Country artist Ben Gallaher takes stage Friday at Stranahan

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    Country music artist Ben Gallaher

  • Ben Gallaher is traveling through the desert, somewhere in Arizona, watching as the odometer on his band’s 15-person van adds another mile to its tally. There have been more than 4,500 miles added on this leg of the Pennsylvania native’s tour.

    “We were in Huntington Beach, Calif., last night, and we’re off today, so we drove through the night to see the Grand Canyon. There are five of us in here. There have been a lot of things we haven’t seen out West, so we’re trying to check those off on our off days,” Gallaher says.

    Country music artist Ben Gallaher
    Country music artist Ben Gallaher

    Gallaher, 26, is experiencing the joys — and the tribulations — of being an up-and-coming touring musician. There are daily adventures and new experiences, but also occasional frustrations as the Sony Music Nashville artist slowly builds a fan base, makes radio connections, and waits for the big breakthrough that he is sure will come.

    “Through this process, I have become a pretty patient guy,” Gallaher says, chuckling. “I signed a deal in 2014, and last year, my EP came out. It’s been a long time, but it has all been time well-spent. I’ve been able to hone in on my sound and write toward it every single day. This definitely hasn’t been rushed.

    He is exactly the kind of artist that K-100 was looking for when putting together its New Artist Series at the Stranahan. Gallaher will headline a show Friday night.

    “After looking at a number of promising young acts, Ben emerged as the best, and we just felt it was the right time to bring a sound like his to the Great Hall stage at the Stranahan Theater,” says Andy Stuart, regional vice president and market manager for Cumulus Media. “This is a unique series in that we’ve got people who have worked hard to get to the place where they now have a lot of original music and are just waiting for that breakthrough single to help them launch their career to the next plateau.

    If there is one thing that Gallaher has, it is original music. In putting together his five-song EP, which was released last August, Gallaher had more than 150 songs he wrote from which to choose. At some point — soon, he hopes — he will put the finishing touches on his debut full-length album, checking off another box in a bucket list that has been filled with Nashville-centric goals since he received a guitar at the age of 6.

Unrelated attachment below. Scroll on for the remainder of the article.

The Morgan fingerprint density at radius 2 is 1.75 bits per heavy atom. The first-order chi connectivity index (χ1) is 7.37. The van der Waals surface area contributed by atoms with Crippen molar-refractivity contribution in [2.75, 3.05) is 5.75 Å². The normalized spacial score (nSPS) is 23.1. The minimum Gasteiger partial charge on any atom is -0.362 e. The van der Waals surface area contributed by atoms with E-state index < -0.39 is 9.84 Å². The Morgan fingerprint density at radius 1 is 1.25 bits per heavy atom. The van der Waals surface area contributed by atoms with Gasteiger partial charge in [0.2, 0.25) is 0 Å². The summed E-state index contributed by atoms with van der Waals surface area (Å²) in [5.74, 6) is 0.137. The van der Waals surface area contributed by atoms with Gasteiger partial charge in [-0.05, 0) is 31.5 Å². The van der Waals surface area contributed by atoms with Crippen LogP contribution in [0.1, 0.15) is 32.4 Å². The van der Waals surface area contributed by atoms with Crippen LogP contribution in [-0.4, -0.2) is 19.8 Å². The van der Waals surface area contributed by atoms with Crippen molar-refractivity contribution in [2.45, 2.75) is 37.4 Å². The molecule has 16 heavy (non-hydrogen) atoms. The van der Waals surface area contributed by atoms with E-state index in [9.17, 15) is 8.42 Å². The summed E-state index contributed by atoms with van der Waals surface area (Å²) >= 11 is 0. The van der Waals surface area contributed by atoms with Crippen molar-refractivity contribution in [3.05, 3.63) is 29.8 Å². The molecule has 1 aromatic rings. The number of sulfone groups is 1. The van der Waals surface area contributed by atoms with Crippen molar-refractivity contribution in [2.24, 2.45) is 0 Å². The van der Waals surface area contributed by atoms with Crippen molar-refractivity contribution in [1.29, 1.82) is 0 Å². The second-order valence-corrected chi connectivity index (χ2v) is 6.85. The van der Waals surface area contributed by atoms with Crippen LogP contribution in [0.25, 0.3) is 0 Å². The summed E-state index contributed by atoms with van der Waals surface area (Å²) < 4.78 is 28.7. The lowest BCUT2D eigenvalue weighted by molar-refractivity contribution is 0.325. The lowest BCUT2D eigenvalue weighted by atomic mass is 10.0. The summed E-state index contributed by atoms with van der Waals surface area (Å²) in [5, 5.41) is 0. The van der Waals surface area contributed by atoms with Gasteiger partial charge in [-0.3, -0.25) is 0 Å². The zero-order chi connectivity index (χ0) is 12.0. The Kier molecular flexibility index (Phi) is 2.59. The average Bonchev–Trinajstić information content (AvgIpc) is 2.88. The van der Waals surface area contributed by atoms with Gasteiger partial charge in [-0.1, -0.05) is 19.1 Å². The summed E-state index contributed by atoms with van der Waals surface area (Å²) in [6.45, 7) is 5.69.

“I grew up on ‘90s country music. That’s all I listened to. I just had the bug. My sights have always been set on Nashville. In high school, it went from a dream to ‘wow, I’m going to do this,’” he says.

    Nashville’s Belmont University, a melting pot of aspiring musicians from all genres, was a natural step in Gallaher’s journey. He headed to the Music City campus to study music business after spending a year at Penn State. In his final semester at Belmont, an instructor, Allison Booth, took some of his music and pitched it to Sony Music, a label where she also worked.

    “Someone called a couple days later from Sony, but it wasn’t like they called, then I was signed. I played several different showcases, with a full band and also acoustically,” Gallaher says.

    By this time, Gallaher had built a loyal fan base in his home state of Pennsylvania. Growing up in Camp Hill, just outside of Harrisburg, Gallaher cut his professional teeth in clubs and bars throughout high school. When he was 19, a friend and fan of his approached him with a unique offer.

    “He worked at a prison and he said, ‘hey, we’re looking for entertainment. Have you ever thought of playing at a prison?’ I said no, but I was thinking of Johnny Cash [and At Folsom Prison ]. So I said, ‘heck, yeah, I’ll do it.’”

    That first concert turned into an annual December tour of Pennsylvania prisons. This winter will be his eighth year for his “Barbed Tour.”

    “When I first played these acoustic songs for the inmates, I got such positive feedback and I realized that music is universal. No matter where you are — bar, church, a prison, anywhere — music can have a positive impact on people,” Gallaher says. “That’s why I do this. Maybe a song lyric of mine can have a positive impact and be enough to turn somebody around.”

    His stop in Toledo will be an opportunity for Gallaher to try out some of his new lyrics.

    “I love trying out new songs, some that I haven’t even done before. It’s a good way, especially with a live show, to see what is connecting.”

    Creating an experience for the artist and the fans is at the heart of the series’ purpose. The show will be in the Great Hall, not the larger theater.

    “It’s a very intimate setting. The concept is for it to be more like a nightclub, not to be like a bar. You get to be up close and see acts in an intimate setting,” Stuart says. “We’re rewarding young people for hard work and encouraging them to stick to it. There is so much young talent out there. We wanted to find a way to spotlight it.”

    Ben Gallaher will headline the K-100 New Artist Series at the Stranahan Theater at 7 p.m. Friday. There are a number of ticket options, including packages that include craft beer tastings. Tickets can be purchased at the box office, on, or by phone at 419-381-8851. More information about the event can be found at

    Contact Brian Dugger at or on Twitter @DuggerBlade.